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Snapshot in Time: Dancing reflections and the magic of Geraldton’s Town Hall, according to Niel Bertelsen

Niel BertelsenGeraldton Guardian
Niel and Janice Bertelsen with their two children Karen and Julie at the Geraldton Town Hall.
Camera IconNiel and Janice Bertelsen with their two children Karen and Julie at the Geraldton Town Hall. Credit: Courtesy of Niel Bertelsen

The following is an extract from Niel Bertelsen’s Oral History.

I am lucky. I danced with my wife. I danced with my two daughters and I danced with my granddaughter. So I’m a lucky man.

When my daughters were tiny (well before the arrival of my son) they were in the carrier baskets and taken to the Town Hall and put in a bassinet under the stage.

We spent many, many, many hours at the Town Hall with the dancing through the 60s and 70s, hours and hours and hours.

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We would help with the Easter Convention that would come up from Perth, the Easter Northern Star Dancing Championships and then our own medals each year in there as well. You would have to go down to the Town Hall from your own place to rehearse because each dance floor is different in size and dimensions and you would have to familiarise yourself with the room.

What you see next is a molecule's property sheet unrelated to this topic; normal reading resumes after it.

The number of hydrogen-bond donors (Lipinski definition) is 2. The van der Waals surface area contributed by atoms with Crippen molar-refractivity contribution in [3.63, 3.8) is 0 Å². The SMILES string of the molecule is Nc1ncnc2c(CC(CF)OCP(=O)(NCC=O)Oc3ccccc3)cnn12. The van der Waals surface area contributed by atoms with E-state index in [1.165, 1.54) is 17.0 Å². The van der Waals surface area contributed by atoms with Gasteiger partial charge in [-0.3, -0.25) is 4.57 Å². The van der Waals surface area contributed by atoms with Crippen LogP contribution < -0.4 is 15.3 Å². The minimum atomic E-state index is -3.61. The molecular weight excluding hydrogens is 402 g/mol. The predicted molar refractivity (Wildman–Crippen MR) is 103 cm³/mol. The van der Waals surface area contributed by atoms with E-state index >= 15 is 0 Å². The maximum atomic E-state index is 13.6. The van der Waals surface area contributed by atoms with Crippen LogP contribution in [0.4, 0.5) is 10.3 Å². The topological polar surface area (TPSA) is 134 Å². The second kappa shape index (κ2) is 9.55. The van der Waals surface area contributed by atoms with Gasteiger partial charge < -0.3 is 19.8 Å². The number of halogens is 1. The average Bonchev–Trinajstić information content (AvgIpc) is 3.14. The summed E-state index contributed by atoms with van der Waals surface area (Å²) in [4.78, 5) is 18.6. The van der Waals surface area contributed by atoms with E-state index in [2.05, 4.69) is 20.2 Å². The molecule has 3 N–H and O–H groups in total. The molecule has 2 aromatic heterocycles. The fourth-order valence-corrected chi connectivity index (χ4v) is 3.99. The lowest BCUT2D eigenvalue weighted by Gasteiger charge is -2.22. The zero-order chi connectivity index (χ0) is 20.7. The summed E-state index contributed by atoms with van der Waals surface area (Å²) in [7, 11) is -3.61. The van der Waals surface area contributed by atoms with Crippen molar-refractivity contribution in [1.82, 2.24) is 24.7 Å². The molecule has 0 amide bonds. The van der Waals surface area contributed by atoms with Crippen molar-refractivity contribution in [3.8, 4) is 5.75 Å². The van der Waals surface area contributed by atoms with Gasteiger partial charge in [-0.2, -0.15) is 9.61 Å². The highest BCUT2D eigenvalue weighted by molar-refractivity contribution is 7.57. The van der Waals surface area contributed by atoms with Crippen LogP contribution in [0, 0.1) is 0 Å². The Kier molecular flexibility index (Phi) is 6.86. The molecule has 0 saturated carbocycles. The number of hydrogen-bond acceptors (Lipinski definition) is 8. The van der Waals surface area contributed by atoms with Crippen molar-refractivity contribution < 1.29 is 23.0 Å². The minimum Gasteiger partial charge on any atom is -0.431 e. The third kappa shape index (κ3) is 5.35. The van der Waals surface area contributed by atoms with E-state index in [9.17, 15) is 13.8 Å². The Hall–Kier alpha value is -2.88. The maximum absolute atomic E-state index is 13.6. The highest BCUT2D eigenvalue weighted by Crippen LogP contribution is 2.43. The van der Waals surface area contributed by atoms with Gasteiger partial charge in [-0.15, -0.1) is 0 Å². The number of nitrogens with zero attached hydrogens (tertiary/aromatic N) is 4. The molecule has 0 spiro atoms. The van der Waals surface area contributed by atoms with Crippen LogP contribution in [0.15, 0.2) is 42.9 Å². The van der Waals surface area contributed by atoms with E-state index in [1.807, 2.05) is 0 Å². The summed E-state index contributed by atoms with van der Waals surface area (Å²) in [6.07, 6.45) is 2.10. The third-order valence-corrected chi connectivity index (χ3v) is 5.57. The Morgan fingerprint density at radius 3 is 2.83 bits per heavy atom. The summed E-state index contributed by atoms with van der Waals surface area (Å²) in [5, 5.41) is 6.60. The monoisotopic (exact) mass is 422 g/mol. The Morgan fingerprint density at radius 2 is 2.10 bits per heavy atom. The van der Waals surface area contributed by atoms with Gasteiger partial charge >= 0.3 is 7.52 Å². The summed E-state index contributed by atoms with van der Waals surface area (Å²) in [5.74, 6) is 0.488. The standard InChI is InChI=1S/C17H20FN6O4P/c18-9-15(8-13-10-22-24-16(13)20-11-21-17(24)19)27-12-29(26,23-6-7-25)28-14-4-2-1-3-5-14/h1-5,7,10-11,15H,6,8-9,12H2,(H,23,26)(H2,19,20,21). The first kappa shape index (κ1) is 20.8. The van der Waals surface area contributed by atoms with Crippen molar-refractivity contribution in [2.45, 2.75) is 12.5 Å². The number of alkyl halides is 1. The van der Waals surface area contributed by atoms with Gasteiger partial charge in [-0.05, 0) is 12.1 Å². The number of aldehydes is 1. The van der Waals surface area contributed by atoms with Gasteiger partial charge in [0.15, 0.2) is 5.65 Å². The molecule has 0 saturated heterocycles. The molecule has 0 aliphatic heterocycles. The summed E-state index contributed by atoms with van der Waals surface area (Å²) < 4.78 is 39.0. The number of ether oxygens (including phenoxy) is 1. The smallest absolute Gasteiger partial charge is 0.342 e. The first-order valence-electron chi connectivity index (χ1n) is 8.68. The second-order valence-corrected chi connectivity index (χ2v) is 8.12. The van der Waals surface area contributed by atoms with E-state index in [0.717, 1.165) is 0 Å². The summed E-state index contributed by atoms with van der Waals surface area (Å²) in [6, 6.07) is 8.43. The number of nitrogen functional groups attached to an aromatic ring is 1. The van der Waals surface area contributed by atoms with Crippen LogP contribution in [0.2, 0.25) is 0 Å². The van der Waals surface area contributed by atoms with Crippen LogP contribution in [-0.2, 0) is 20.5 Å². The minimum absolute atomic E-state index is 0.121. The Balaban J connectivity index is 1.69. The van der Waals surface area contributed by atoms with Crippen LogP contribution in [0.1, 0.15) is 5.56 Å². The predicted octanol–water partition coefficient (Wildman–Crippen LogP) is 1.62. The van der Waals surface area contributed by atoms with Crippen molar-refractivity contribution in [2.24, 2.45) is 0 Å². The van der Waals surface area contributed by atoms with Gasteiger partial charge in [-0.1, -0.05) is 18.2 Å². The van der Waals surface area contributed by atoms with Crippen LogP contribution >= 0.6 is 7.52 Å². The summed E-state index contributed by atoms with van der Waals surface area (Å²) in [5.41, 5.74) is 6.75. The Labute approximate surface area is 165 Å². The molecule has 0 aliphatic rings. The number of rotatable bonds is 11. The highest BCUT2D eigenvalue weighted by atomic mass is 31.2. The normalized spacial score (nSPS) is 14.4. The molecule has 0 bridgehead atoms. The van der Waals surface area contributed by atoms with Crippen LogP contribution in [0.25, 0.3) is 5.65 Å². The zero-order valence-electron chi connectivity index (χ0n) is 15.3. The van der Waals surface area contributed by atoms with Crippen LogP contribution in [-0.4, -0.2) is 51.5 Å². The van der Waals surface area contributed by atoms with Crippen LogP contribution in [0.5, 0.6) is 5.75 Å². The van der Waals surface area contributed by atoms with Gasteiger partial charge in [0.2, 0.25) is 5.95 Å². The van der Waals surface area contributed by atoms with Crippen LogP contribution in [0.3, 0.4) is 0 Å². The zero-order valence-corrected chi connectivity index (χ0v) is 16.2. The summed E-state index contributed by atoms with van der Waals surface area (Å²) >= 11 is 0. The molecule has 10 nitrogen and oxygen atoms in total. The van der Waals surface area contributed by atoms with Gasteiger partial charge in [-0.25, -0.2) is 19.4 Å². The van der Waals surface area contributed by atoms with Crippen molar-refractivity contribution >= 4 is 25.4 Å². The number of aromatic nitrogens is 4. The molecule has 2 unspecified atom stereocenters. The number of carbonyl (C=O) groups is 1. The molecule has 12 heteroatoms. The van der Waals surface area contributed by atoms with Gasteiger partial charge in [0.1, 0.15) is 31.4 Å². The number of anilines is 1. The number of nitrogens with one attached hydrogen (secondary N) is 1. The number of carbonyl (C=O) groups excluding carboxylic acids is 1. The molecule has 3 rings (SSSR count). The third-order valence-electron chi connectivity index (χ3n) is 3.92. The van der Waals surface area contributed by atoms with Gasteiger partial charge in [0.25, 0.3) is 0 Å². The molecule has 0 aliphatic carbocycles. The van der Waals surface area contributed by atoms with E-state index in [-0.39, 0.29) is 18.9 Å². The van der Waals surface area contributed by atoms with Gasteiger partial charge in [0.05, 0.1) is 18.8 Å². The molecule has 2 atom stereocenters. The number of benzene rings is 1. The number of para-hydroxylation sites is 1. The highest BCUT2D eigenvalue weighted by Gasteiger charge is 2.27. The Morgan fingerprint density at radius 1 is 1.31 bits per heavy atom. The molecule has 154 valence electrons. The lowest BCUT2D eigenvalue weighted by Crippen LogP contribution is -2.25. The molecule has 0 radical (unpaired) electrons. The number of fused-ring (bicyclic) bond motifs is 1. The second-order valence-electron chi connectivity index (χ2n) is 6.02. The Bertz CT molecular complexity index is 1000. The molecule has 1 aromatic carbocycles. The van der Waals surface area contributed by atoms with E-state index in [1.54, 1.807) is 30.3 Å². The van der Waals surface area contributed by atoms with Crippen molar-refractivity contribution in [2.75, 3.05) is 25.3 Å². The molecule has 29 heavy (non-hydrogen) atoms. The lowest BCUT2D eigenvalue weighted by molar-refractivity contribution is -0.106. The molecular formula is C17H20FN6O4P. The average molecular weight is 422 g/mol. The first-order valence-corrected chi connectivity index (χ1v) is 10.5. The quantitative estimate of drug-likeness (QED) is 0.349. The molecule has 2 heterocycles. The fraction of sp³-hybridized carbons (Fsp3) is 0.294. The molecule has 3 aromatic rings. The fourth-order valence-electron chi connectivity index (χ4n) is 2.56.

The floor was good because it was built the old fashioned way with the bearers underneath so it was good to dance on. It was an old fashioned timber floor whereas these days they put parquetry on to cement, concrete or something like that and there’s no give.

When floors were built in the old days they were on bearers which has a little bit of give when you dance on them. When you dance on parquetry or other stuff that is glued to the concrete it’s very hard on your feet and ankles and your whole body actually. It jars. The Town Hall floor was great to dance on.

The Town Hall 1907-1984 exhibition opening night will be held at the Geraldton Regional Art Gallery on Friday, September 30, and is a ticketed event. The exhibition will remain open until November 20.

Snapshots is an initiative of the Geraldton Regional Library. For more information, or to donate a historical photo or slide, contact 9956 6659 or library@cgg.wa.gov.au

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